Microsoft promises Copilot will be a 'moneymaker' in the long term

Exec tells investors to 'temper' expectations as mission to convince customers of price tag continues

Microsoft is asking investors to "temper" expectations for quick financial returns from Copilot amid efforts to convince customers that paying "substantial" sums each month is actually worth it.

After trialing the use of Microsoft's GenAI in their workflow, testers told the Wall Street Journal that they had mixed feelings about it, saying it was useful but maybe didn't yet justify the price tag.

Juniper Networks CIO Sharon Mandell told the paper: "I wouldn't say we're ready to spend $30 per user for every user in the company."

Copilot for Microsoft 365 was made generally available for enterprises from November 1, offering customers month-long trials in the hope to get them hooked to the point they become paying customers.

Talking at this month's Morgan Stanley Technology, Media and Telecom 2024 conference, Jared Spataro, corporate vice president of Modern Work & Business Applications at Microsoft, said Copilot in various applications is at "different stages of development."

He said where it is most effective is in relation to "sophisticated information retrieval" and "sophisticated task completion" for three areas: Office 365, Teams, and Outlook.

"We are able, I think, to justify the price point quite well when we move over into those scenarios," said Spataro.

Other parts of the portfolio lag behind, he admitted. "So if you look at Copilot in Excel, like, we all can't wait until it's an Excel jockey and can do a lot, but it's coming. It's learning and people have very high expectations," he told an audience of investors.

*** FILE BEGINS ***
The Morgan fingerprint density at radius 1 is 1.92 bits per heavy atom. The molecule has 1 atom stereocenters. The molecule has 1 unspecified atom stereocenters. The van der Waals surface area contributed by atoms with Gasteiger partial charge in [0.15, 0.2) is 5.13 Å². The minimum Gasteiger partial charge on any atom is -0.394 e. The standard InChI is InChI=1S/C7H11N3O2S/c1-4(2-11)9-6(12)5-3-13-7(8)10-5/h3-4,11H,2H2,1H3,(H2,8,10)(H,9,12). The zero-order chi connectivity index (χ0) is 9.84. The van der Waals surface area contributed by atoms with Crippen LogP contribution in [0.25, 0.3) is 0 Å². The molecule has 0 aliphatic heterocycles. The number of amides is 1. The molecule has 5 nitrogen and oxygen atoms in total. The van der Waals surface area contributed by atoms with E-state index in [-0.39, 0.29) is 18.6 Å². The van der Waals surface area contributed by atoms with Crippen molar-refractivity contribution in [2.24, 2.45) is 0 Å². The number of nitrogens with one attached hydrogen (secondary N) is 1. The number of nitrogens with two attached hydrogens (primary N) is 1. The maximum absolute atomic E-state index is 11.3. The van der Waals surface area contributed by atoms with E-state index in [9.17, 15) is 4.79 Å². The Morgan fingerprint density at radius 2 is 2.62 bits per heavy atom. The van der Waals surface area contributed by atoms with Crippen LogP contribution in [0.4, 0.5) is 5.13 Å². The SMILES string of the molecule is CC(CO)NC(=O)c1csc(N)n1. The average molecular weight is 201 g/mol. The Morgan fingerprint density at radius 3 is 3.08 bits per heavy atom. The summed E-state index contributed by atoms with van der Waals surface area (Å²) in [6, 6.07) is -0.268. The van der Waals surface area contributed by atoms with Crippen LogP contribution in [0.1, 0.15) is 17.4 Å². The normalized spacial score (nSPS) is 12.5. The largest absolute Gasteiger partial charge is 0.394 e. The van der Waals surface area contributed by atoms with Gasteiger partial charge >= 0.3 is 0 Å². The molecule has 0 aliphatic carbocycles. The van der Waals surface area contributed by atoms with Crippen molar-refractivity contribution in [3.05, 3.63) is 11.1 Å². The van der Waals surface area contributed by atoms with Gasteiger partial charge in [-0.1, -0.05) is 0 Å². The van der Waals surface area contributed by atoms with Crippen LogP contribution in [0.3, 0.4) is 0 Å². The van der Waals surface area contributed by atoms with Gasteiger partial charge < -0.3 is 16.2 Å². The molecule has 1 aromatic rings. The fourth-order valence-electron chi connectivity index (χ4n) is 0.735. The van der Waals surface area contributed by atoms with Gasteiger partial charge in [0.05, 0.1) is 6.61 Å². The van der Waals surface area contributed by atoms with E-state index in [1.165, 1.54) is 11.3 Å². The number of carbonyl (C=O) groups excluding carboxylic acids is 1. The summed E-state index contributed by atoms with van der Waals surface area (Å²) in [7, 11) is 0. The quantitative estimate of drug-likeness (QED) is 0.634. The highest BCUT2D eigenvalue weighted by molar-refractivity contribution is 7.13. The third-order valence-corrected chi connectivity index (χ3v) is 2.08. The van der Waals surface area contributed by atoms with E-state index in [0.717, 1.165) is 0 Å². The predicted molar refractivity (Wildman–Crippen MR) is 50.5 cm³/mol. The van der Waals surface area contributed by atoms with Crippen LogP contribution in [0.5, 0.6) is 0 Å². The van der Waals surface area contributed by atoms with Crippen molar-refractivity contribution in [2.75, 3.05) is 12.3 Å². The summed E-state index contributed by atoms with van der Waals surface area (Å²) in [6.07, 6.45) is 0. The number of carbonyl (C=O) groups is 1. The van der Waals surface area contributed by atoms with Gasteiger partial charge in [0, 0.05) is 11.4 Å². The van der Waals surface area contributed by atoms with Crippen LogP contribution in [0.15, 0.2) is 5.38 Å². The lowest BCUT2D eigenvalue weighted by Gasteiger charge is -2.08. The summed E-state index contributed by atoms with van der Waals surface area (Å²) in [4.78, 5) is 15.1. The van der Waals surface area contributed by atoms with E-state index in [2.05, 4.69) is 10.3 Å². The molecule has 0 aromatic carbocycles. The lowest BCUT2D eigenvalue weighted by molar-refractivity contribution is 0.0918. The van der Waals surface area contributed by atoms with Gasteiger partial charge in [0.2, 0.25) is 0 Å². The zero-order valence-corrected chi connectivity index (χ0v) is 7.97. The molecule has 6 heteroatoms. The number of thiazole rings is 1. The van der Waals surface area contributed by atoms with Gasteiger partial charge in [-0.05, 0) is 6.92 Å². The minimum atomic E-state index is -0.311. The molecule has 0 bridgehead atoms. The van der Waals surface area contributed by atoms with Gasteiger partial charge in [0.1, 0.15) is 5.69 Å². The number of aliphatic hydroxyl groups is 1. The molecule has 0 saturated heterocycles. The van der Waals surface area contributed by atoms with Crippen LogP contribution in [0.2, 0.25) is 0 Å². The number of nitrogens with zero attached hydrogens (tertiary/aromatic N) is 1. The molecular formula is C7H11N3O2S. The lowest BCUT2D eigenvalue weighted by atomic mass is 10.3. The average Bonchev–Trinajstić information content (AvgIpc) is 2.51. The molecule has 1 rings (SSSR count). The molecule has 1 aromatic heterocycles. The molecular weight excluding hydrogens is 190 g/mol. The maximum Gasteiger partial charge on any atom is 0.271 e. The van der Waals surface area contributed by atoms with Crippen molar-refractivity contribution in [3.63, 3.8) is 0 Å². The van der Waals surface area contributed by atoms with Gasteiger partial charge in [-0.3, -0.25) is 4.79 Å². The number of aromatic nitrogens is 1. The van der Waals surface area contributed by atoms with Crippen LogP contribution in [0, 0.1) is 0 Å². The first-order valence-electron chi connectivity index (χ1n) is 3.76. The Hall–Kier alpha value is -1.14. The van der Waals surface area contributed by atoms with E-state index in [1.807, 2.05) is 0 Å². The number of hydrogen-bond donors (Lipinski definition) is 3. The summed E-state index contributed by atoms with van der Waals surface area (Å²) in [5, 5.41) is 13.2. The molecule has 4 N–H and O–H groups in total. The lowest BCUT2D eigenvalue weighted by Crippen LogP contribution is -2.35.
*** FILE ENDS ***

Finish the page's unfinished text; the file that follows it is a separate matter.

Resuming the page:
"Same is true of PowerPoint," he added, explaining that users quoted in the WSJ want it to be their financial analyst. "And it's going to disappoint there because we're still learning the commanding surface of Excel."

He said Microsoft has to spend time with customers "showing them and then helping them realize that value," which at $30 per month is "a substantial price tag for sure."

"People are definitely trying understand, who should I get this for? Is this for everyone in my organization? Is this for a certain segment or population?

"And it's just based on hard facts. Are we saving enough in terms of time? Are we generating enough value? Previous Microsoft-commissioned research found Copilot testers worked 29 percent faster, and 77 percent that used it for two weeks found it indispensable.

"So let's say, everybody says ten hours a month," said Spataro in reference to the estimated productivity boost from using Copilot. He said customers were considering this:

"Does that mean I should allocate more budget to this [Copilot]? Or how do I think about an IT budget that is fairly fixed or not growing by leaps and bounds? So building that business case is right where we are."

Helping Microsoft outline an average business case, Morgan Stanley analyst Keith Weiss said an "information worker" makes $75,000 a year, Copilot saves them ten hours a week in productivity enhancements, "that's 20 to 25 percent of their work week."

"It would seem $3 against that productivity savings is a pretty good value proposition or a very high return on investment," said Weiss.

Spataro replied: "I'd say you're hired as a salesperson."

He added: "That's exactly what we're trying to do is to get people to understand their fully loaded costs for their FTEs [full-time employees]."

Microsoft is using a "land and expand" strategy, via pilots, to get its foot through a customer's door then flog more and more licenses.

"Mostly where we are, right now, is working with customers to help them build out that business case, and it's just based on hard facts. Are we saving enough in terms of time? Are we generating enough value? And we're, right now, we're very optimistic.

"But for this group [in the audience], I would say, my job here is to temper your expectations. Over the long term, we think this will be a great moneymaker for us."

It might be worth remembering those words when next at the negotiating table with a Microsoft salesperson. ®

More about


Send us news

Other stories you might like